Animal Farm par George Orwell. Inscrivez-vous maintenant pour accéder à des milliers de livres disponibles en téléchargement gratuit. L’inscription était gratuite.
George Orwell's 1945 satire on the perils of Stalinism has proved magnificently long-lived as a parable about totalitarianism anywhere and has given the world at least one immortal phrase: "Everyone is equal, but some are more equal than others."
True Agony of a Socialist Orwell is obviously angry at the way Socialism has been distorted by Stalin. Using Animal characters as symbols Orwell honestly mocks and criticizes the Russian leadership under Lenin. It is a very easy to read book giving good perspectives on the Socialist Revolution. --Abhishek Kona Aug 22, 2011
Animal Farm is a satirical allegory on the Russian Revolution. Orwell explains it, It is the history of revolution that went wrong. It tells the simple and tragic story of what happens when the oppressed farm rebel to attain freedom from Mr. Jones. It is about their attempt to rule the farm themselves on the basis of equality. The animals had initially aimed to form a utopian society, where each would work according to his capacity, respecting the needs of the others. But, they failed to do so. And, Animal Farm ended up being a dictatorship of the pigs that were the brightest, but did no physical work in reality. The main action of the story stands for The Russian Revolution of 1917 and the early years of the Soviet Union. Animalism is a metaphor for Communism. Manor farm is an allegory of Russia, Mr. Jones is Russian C-Zar, Old Major stands for Karl Marx, and Snowball represents Leo Trotsky. Napolean stands for Stalin, while the dogs are the secret police. The horse, Boxer stands for the working class which works constantly for the greater good while Squealer is the propagandist. The novel is skillfully organized and presents the horrors of communism through simple story-telling. It presents what propaganda and brain washing do to the people living under the dictatorship. How the fickle minded people were swayed easily by the pigs, who managed to reverse the seven commandments and reduce them to Four legs good, two legs better . I would recommend this book to everyone above 14 years of age who has some knowledge about communism or a hint of what happened during the Russian Revolution of 1917. The book is gripping as there is always something happening. It ends with the pigs becoming mush like humans and changing the name of the farm back to the Manor Farm . The ending was sad it shows how power turns comrades into tyrannical dictators. --Diksha Mahajan Aug 14, 2012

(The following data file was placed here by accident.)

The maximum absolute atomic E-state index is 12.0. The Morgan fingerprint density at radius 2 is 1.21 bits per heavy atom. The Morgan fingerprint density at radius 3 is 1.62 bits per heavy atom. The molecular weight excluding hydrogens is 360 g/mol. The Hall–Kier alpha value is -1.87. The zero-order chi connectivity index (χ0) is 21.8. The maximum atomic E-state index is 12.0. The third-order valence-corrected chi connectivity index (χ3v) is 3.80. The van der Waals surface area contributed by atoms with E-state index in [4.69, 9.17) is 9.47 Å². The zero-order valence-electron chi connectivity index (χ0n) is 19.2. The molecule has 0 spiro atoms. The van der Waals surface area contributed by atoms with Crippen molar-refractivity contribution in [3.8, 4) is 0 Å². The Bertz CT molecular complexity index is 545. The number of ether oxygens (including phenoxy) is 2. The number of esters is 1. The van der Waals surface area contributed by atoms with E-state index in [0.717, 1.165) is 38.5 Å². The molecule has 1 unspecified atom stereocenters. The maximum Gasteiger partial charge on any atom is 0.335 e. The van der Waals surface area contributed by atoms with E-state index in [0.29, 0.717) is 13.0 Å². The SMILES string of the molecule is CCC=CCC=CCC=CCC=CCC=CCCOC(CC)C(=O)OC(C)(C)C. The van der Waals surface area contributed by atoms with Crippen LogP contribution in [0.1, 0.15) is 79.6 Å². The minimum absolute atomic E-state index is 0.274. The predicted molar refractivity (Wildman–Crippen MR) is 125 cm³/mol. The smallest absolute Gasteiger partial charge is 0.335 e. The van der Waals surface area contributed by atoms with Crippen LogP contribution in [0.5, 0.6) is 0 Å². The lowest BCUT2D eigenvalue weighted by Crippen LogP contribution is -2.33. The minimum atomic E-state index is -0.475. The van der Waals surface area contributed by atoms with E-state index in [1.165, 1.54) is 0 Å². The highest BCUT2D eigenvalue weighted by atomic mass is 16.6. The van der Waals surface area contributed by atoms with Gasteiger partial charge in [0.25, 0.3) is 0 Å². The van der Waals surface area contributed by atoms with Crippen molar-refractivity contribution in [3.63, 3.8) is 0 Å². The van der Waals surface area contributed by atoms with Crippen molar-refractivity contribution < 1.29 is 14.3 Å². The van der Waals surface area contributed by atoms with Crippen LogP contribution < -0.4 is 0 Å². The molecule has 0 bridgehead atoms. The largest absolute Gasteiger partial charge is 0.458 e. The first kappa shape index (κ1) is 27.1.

George Orwell is probably one of the few authors who has more than one book featuring regularly in the all the favorites of most people. In such a short book, we get to experience the entire range of the human emotions - probably characterized by the animals. But, what this book basically makes us realize is the fact that politics is relevant at all times. --Deep Agrawal Mar 2, 2012
Eric Arthur Blair, more widely known as George Orwell, was a British writer. Other books by George Orwell are 1984 Nineteen Eighty Four, Burmese Days, A Clergyman's Daughter, and Coming Up for Air. He wrote fiction and non-fiction. His writing expressed his distaste for despotism and totalitarian regimes, as well as his support for democratic socialism. George Orwell was born in 1903 in India. A year later, his mother Ida Blair moved back to England with her children. Orwell initially studied at a Catholic Convent, but later moved to a boarding school, Cyprian s School. He went to Eton on a scholarship, but did not complete his studies. He joined the Imperial Police and was posted in Burma. He later returned to Europe, and lived in Paris and London, before finally settling down in England. His book, Down and Out in Paris and London, was published under the pen name of George Orwell. In 1945 came Animal Farm, which made him world famous, and his reputation as a great writer was sealed with the publication of Nineteen Eighty Four in 1949, shortly before his death.